Ordinance against shooting would require a rewrite.
Macon County is home to two shooting ranges, both of which present challenges to the user. The Dirty John shooting range is closer to Nantahala than Franklin, about an hour to an hour and a half round trip for most Franklin residents while Moss Knob, the range on Ellijay, is only slightly closer in distance. Neither are much more than a flat area with a few posts meant to hold up user provided targets, but even those have been so damaged by the guns being shot repeatedly at them that they hardly serve the purpose well anymore. Both ranges require users to travel quite a ways off of the beaten path and both are outdoors.
Needless to say, a lot of people may choose to stay at home instead of going to the trouble of using these ranges, but Franklin resident and owner of Mountain Firearms, Bob Simpson is looking to give shooters one more option with his new business plan.
Simpson recently approached the Town Board to propose opening an indoor shooting range. He proposed using property off of Ulco Drive that housed Burcliff Industries at one time and is now partially used by Nantahala Flooring. The range would use 10,000 square foot of free space to bring the project together. According to Simpson, the closest indoor ranges are in Asheville and Brevard.
The range would not just benefit individuals looking to fire off a few rounds however. The facility could be utilized by an array of different groups who need to host training sessions.
“The advantages of this are that our local police departments will be able to use it, Southwestern will be able to use it,” said Simpson. “There's no education for our children, there's for the scouts to shoot.”
At last week's Board of Aldermen meeting, Franklin Police Officer Steve Apel confirmed that the range could be used for the department's training requirements and tests.
“If certain standards that are required for the tests are met, then yes it could be used for our certification tests,” said Apel.
According to Simpson the range would be National Rifle Association sanctioned, it would be insured and would employ certified instructors. Simpson plans on putting a training space in the building as well as ranges for the public and believes it would provide about 20 jobs to the area.
The current zoning designation of the building is secondary commercial which allows for indoor recreational activities. The issue is whether the interpretation of the wording allows for an indoor firing range to fall under the title of indoor recreational activity and according to Town Attorney John Henning Jr., it does.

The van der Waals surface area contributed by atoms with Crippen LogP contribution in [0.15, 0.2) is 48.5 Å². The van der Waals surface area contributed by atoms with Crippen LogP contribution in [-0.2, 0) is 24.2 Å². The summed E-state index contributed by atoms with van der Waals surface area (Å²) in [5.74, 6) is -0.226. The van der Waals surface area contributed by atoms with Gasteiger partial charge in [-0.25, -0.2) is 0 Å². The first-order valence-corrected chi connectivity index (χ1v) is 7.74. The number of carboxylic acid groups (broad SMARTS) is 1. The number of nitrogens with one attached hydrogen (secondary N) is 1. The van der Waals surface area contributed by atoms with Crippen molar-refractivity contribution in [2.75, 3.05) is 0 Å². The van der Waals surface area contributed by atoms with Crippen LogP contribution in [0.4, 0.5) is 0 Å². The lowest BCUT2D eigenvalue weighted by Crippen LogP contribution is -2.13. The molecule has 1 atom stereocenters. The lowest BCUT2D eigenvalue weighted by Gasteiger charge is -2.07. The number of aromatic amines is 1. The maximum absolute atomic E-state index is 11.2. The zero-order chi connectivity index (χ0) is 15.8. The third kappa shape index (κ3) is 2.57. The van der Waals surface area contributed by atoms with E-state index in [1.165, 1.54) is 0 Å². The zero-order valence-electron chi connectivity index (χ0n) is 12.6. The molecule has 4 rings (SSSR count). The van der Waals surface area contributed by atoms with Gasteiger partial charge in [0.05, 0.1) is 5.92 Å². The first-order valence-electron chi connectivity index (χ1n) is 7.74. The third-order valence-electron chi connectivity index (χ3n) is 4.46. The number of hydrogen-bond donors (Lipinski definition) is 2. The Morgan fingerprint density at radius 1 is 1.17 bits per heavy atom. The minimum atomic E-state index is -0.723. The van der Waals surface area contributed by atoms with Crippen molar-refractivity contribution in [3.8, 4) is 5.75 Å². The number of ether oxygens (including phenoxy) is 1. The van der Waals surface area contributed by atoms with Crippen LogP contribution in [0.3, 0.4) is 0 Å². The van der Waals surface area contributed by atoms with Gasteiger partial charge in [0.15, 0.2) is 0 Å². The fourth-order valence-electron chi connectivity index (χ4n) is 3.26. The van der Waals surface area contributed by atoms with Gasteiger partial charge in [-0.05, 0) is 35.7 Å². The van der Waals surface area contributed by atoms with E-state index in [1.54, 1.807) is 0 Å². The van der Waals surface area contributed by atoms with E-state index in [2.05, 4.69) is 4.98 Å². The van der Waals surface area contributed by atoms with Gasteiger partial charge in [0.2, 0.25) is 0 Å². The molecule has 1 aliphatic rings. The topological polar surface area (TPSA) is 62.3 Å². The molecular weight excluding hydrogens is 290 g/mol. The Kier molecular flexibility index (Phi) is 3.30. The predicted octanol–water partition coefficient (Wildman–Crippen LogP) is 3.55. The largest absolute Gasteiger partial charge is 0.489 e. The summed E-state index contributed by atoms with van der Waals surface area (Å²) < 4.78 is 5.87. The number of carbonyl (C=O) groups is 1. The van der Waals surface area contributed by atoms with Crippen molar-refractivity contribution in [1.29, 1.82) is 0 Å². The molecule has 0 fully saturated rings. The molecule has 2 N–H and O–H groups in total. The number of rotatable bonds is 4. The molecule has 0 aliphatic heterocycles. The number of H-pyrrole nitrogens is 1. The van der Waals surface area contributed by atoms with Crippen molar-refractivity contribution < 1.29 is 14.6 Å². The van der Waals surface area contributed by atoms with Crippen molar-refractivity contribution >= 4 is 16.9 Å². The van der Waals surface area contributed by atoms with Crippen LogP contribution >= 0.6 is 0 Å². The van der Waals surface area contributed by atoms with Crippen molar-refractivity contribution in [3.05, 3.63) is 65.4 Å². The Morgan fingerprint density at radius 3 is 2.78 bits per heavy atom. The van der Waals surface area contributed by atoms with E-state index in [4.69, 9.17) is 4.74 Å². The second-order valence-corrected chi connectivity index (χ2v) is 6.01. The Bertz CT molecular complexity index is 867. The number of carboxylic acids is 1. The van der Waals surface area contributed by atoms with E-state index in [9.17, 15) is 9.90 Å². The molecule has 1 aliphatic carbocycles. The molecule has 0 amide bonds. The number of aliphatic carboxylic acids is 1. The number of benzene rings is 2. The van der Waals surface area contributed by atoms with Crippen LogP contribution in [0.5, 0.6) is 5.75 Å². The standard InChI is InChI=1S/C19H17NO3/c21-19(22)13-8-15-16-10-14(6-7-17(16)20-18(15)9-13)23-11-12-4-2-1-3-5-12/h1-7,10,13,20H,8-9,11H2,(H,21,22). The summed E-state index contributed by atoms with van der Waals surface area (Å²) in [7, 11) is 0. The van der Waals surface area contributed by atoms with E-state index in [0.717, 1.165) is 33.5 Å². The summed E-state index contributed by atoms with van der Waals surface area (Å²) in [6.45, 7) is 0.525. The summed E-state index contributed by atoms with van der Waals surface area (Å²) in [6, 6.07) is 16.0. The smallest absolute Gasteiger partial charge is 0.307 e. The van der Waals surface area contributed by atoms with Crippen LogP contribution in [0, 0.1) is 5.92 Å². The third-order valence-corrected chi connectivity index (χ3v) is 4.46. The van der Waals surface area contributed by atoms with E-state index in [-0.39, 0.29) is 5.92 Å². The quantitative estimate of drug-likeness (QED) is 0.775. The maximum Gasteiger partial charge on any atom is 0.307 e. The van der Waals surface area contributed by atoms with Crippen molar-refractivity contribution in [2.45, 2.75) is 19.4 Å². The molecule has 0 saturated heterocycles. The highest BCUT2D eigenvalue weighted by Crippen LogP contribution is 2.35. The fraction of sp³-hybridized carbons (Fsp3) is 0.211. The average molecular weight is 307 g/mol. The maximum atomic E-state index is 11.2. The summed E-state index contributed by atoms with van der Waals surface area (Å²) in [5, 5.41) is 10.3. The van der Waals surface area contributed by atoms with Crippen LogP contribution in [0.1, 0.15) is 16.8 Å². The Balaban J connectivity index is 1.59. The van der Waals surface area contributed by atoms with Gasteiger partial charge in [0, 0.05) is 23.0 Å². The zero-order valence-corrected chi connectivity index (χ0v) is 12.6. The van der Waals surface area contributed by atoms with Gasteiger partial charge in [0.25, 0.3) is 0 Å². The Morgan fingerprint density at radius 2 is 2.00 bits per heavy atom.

“We looked at other municipalities and there have been a lot of them that have put gun ranges in to the category of indoor recreational activity,” said Henning.
According to local ordinance, it is unlawful to shoot a gun inside the city limits. The ordinance itself resembles other ordinances across the state, but does not have an exception for commercial use, like at a shooting range as some municipalities have.
“There is the problem that it is unlawful to discharge a firearm in the city limits of Franklin unless your an officer of the law,” said Henning. “The town would have to change that ordinance in some way. I think the least drastic thing to do would be to say unless it is at a fully licensed, properly permitted gun facility and then you may say only indoors.”
Henning recommended looking back to the original ordinance and why it was established in the first place, while proceeding with care.
The tone of the town board seemed to be supportive during last week’s board meeting, which could indicate that an indoor range could eventually be in Franklin’s future. The ordinance that is on the books could very well be changed if the aldermen see fit.
“I've heard of a few concerns,” said Mayor Joe Collins. “There's the noise and bothering the neighbors, stray bullets being a safety concern, and the issue of scaring livestock. If it's bulletproof and sound proof, then none of those three are an issue.”
“I've been in a few indoor shooting ranges,” allowed Alderman Bob Scott. “They tend to be expensive and as secure as Fort Knox. There's no bullets getting out of those things at all.”
Simpson would like the 12-lane range to be constructed this summer or in the early portion of fall. Upon learning of his aspirations, the board voted to allow Henning to proceed with the rewording of the ordinance.